As far as Mini Mountain Bikers, Ali and Cailean, are concerned, there’s nothing better than riding the trails at Nevis Range, the place where the UCI Mountain Bike World Cup hosts one of its annual events. With their sweeping corners, challenging drop-offs and technical rocky sections, there’s a trail here suitable for every level of rider…and every grade of bike. Not to mention that the views are spectacular too.

Riding the Trails at Nevis Range

Since the boys are still very young at 6 and 7 years old, they’re not allowed to ride the World Cup Downhill Course that starts at the top gondola station and ends when it reaches the main car park. It’s not exactly one they can sneak onto either since the only way to reach it is by gondola. In fact, the boys won’t get their first taste of a championship run like this until they turn 12 years old.

Technically, the only trails they’re allowed to ride are the Cat’s Eye and Blue Adder but they do sneak on to the Jump Lines trail when they think no one’s watching.

The hardest thing about riding downhill, is getting to the top of the hill in the first place. Nevis Range is no exception, and to make it to the start you’ll first need to pedal uphill for about 2km. The access to the start of the runs is part fire road and part forest trail, making it just about interesting enough to keep boredom at bay. Of course, you could always cheat and hop a ride with the uplift service, but bear in mind that with so many mountain bikers riding the trails at Nevis, you really need to book a seat in advance. (Plus, the uplift service doesn’t run every day).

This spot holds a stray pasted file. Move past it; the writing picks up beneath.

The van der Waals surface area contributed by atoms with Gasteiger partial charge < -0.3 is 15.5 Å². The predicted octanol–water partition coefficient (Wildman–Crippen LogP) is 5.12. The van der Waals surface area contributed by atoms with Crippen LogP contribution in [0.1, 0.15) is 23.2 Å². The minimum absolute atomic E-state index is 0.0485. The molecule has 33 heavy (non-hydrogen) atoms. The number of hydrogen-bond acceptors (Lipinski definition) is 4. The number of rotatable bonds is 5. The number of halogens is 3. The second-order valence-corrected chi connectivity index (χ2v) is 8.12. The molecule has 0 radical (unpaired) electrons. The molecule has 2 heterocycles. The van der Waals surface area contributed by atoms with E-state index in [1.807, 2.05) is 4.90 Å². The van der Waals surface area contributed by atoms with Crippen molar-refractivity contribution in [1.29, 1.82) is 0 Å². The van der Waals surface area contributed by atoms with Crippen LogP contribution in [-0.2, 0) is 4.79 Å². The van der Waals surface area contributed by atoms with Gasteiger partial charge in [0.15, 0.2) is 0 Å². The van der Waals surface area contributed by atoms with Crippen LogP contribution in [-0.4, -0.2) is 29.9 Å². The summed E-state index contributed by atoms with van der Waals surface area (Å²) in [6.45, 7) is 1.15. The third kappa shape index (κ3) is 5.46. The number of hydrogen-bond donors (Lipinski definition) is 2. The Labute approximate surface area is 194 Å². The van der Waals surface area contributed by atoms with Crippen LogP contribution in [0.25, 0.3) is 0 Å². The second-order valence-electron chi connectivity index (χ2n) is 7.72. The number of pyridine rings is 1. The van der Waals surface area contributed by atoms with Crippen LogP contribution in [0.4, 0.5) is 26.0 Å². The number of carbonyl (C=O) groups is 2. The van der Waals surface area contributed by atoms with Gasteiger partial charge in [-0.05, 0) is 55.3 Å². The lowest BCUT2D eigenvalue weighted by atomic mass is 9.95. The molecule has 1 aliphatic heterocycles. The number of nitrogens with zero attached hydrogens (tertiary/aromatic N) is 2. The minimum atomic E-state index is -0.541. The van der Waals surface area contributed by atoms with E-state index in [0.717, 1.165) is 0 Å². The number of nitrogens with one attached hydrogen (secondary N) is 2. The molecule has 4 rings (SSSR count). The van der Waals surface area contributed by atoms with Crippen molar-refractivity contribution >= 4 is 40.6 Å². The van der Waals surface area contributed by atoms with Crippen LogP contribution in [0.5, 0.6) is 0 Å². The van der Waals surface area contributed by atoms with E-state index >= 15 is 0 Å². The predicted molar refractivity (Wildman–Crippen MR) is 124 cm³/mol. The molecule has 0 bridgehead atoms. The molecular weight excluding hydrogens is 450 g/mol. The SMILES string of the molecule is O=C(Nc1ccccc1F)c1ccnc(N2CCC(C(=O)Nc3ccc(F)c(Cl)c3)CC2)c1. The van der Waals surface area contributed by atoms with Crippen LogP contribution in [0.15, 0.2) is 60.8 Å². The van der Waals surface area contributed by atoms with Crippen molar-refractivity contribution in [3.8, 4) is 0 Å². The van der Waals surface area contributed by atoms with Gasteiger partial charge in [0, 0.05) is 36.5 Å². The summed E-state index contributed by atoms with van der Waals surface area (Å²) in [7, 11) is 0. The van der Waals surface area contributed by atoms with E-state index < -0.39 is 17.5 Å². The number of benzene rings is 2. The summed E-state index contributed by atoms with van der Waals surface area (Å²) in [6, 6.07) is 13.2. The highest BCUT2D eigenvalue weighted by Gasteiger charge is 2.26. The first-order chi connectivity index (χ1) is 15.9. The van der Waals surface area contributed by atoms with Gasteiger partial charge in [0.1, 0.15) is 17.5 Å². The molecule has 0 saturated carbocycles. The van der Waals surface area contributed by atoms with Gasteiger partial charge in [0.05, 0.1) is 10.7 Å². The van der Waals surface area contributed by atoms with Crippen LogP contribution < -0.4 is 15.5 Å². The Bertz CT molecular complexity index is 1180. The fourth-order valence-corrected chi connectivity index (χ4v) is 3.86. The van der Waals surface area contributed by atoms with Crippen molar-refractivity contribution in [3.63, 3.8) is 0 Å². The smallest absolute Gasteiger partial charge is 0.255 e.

Blue Adder Run, Nevis Range, Fort William Mountain Biking

The Blue Adder is one of the Nevis Range’s more forgiving trails, but it still offers more of a challenge than the easier Cat’s Eye trail. Effectively split into two segments, the top section is fast and flowing while the lower end boasts some interesting corners and fun, winding turns. It’s a great trail for intermediate riders who know how to stay on a bike but want the chance to learn new techniques.

Take a look at Cailean’s run down the Blue Adder here:

Jump Lines

By comparison to the much tamer Blue Adder run, Jump Lines is a little more rad. It’s here that you can get a chance to clear table tops and experience drop offs, along with a staircase and rock section towards the bottom. If you find Blue Adder a little too easy but you’re not sure whether you’re ready for Jump Lines yet, don’t worry – all of the obstacles can either be rolled over or avoided!

Here’s Ali taking on the second part of the Jump Lines:

We’d love to see your videos from Nevis. Post links in the comments below.